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Hoffmann, R. A wiki for the life sciences where authorship matters. Nature Genetics (2008)

Mechanisms of copper loading on the Schizosaccharomyces pombe copper amine oxidase 1 expressed in Saccharomyces cerevisiae.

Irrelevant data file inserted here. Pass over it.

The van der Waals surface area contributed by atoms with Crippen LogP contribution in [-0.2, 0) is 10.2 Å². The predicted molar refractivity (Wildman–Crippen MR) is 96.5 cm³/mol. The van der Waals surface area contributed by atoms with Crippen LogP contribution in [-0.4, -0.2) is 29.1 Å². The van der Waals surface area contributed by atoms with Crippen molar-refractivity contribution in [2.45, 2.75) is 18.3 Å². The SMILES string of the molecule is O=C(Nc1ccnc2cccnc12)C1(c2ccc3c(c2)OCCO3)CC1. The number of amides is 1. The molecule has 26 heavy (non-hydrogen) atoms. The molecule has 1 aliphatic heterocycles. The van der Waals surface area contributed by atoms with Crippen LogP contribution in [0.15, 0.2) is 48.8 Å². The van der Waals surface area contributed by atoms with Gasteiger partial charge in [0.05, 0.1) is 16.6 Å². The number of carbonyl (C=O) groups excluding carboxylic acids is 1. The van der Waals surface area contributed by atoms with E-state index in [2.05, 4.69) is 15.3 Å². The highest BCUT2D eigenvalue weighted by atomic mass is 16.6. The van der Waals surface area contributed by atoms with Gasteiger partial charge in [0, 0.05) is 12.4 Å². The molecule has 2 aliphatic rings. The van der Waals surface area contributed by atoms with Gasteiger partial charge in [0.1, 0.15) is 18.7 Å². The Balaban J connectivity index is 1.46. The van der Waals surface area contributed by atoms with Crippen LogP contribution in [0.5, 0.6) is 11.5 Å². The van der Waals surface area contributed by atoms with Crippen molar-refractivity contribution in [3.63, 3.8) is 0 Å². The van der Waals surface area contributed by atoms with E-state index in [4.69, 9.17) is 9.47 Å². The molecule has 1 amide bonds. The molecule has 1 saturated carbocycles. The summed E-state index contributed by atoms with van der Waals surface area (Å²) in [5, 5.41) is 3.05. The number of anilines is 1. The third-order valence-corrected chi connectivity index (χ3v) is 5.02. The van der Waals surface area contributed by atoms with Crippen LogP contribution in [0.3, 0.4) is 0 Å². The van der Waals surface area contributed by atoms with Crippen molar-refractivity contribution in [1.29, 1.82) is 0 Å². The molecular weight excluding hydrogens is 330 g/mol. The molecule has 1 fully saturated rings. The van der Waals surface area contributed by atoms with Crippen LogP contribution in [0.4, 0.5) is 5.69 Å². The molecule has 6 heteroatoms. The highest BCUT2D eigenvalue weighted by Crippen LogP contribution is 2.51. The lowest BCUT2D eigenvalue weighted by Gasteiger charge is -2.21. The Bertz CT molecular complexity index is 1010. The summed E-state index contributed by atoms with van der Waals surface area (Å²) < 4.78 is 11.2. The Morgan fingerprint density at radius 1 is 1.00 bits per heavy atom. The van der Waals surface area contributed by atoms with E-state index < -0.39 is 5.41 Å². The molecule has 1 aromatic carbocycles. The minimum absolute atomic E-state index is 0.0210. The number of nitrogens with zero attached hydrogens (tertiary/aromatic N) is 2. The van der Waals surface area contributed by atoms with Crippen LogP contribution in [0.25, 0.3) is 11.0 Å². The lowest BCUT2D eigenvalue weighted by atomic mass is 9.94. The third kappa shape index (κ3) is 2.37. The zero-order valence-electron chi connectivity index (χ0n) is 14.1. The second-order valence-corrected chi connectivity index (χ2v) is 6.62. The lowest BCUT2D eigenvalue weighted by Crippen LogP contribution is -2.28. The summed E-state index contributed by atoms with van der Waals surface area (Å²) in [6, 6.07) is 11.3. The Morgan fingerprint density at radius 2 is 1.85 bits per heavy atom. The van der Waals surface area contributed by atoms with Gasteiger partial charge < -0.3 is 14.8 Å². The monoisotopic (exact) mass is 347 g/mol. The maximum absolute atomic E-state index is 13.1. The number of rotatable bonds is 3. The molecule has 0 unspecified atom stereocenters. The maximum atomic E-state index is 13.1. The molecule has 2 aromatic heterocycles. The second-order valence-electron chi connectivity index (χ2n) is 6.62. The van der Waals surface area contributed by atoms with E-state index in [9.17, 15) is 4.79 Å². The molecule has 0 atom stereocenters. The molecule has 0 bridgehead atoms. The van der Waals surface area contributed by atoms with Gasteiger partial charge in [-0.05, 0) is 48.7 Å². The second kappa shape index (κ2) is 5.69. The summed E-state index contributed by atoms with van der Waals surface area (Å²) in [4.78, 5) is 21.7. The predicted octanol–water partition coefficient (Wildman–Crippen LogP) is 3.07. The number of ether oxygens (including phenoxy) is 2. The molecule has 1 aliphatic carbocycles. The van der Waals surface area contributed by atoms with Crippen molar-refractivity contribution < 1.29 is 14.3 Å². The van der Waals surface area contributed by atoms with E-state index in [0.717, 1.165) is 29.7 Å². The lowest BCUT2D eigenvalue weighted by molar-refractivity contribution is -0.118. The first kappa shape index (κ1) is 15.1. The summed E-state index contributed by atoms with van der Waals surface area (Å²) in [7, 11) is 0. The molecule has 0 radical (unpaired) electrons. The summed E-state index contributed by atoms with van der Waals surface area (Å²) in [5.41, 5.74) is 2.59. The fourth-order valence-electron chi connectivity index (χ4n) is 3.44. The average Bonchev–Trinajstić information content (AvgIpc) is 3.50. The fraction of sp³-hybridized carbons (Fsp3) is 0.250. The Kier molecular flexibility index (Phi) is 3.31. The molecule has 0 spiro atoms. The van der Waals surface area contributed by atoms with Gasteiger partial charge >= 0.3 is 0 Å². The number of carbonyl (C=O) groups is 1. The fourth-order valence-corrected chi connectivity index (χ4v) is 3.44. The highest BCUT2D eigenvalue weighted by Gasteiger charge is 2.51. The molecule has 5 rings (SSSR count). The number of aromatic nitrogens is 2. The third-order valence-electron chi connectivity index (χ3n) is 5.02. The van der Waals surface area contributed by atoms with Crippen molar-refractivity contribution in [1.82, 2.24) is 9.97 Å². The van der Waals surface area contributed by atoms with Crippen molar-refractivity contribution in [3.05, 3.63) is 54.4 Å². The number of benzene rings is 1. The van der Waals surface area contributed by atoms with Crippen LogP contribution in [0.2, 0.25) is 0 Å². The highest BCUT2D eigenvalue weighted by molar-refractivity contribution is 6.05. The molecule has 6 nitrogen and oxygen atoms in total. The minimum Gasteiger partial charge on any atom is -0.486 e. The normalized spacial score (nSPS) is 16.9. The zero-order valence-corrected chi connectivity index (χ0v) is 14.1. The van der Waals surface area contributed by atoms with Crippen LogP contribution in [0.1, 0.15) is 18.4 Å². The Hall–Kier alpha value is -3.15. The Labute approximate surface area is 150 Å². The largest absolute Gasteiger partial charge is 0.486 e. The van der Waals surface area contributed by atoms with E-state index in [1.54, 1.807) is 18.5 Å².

Copper amine oxidases (CAOs) are found in almost every living kingdom. Although Saccharomyces cerevisiae is one of the few yeast species that lacks an endogenous CAO, heterologous gene expression of CAOs from other organisms produces a functional enzyme. To begin to characterize their function and mechanisms of copper acquisition, two putative cao(+) genes from Schizosaccharomyces pombe were expressed in S. cerevisiae. Expression of spao1(+) resulted in the production of an active enzyme capable of catalysing the oxidative deamination of primary amines. On the other hand, expression of spao2(+) failed to produce an active CAO. Using a functional spao1(+)-GFP fusion allele, the SPAO1 protein was localized in the cytosol. Under copper-limiting conditions, yeast cells harbouring deletions of the MAC1, CTR1 and CTR3 genes were defective in amine oxidase activity. Likewise, atx1Delta null cells exhibited no CAO activity, while ccc2Delta mutant cells exhibited decreased levels of amine oxidase activity, and mutations in cox17Delta and ccs1Delta did not cause any defects in this activity. Copper-deprived S. cerevisiae cells expressing spao1(+) required a functional atx1(+) gene for growth on minimal medium containing ethylamine as the sole nitrogen source. Under these conditions, the inability of the atx1Delta cells to utilize ethylamine correlated with the lack of SPAO1 activity, in spite of the efficient expression of the protein. Cells carrying a disrupted ccc2Delta allele exhibited only weak growth on ethylamine medium containing a copper chelator. The results of these studies reveal that expression of the heterologous spao1(+) gene in S. cerevisiae is required for its growth in medium containing ethylamine as the sole nitrogen source, and that expression of an active Schiz. pombe SPAO1 protein in S. cerevisiae depends on the acquisition of copper through the high-affinity copper transporters Ctr1 and Ctr3, and the copper chaperone Atx1.[1]


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